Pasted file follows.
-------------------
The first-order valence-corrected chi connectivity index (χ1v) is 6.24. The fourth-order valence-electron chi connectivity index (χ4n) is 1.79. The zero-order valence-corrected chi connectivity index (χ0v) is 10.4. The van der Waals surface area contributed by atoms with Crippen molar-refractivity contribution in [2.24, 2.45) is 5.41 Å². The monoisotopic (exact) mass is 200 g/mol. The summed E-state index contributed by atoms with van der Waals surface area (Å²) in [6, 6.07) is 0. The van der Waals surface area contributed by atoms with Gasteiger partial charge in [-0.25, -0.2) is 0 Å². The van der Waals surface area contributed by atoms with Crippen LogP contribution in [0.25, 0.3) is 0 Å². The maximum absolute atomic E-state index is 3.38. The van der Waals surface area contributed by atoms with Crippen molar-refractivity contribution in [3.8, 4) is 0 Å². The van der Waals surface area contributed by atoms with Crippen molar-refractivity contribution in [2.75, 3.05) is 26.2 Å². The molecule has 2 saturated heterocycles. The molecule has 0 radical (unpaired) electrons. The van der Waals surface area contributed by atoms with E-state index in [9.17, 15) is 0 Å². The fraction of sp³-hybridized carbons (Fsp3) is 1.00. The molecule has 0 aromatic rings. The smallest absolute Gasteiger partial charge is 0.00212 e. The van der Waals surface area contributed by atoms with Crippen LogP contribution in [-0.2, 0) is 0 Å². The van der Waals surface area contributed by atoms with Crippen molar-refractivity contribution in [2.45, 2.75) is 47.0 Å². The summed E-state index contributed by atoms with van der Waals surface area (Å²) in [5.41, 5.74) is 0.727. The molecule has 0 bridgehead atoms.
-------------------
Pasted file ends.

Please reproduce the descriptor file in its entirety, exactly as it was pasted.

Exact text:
The first-order valence-corrected chi connectivity index (χ1v) is 6.24. The fourth-order valence-electron chi connectivity index (χ4n) is 1.79. The zero-order valence-corrected chi connectivity index (χ0v) is 10.4. The van der Waals surface area contributed by atoms with Crippen molar-refractivity contribution in [2.24, 2.45) is 5.41 Å². The monoisotopic (exact) mass is 200 g/mol. The summed E-state index contributed by atoms with van der Waals surface area (Å²) in [6, 6.07) is 0. The van der Waals surface area contributed by atoms with Gasteiger partial charge in [-0.25, -0.2) is 0 Å². The van der Waals surface area contributed by atoms with Crippen LogP contribution in [0.25, 0.3) is 0 Å². The maximum absolute atomic E-state index is 3.38. The van der Waals surface area contributed by atoms with Crippen molar-refractivity contribution in [3.8, 4) is 0 Å². The van der Waals surface area contributed by atoms with Crippen molar-refractivity contribution in [2.75, 3.05) is 26.2 Å². The molecule has 2 saturated heterocycles. The molecule has 0 radical (unpaired) electrons. The van der Waals surface area contributed by atoms with E-state index in [9.17, 15) is 0 Å². The fraction of sp³-hybridized carbons (Fsp3) is 1.00. The molecule has 0 aromatic rings. The smallest absolute Gasteiger partial charge is 0.00212 e. The van der Waals surface area contributed by atoms with Crippen LogP contribution in [-0.2, 0) is 0 Å². The van der Waals surface area contributed by atoms with Crippen molar-refractivity contribution in [2.45, 2.75) is 47.0 Å². The summed E-state index contributed by atoms with van der Waals surface area (Å²) in [5.41, 5.74) is 0.727. The molecule has 0 bridgehead atoms.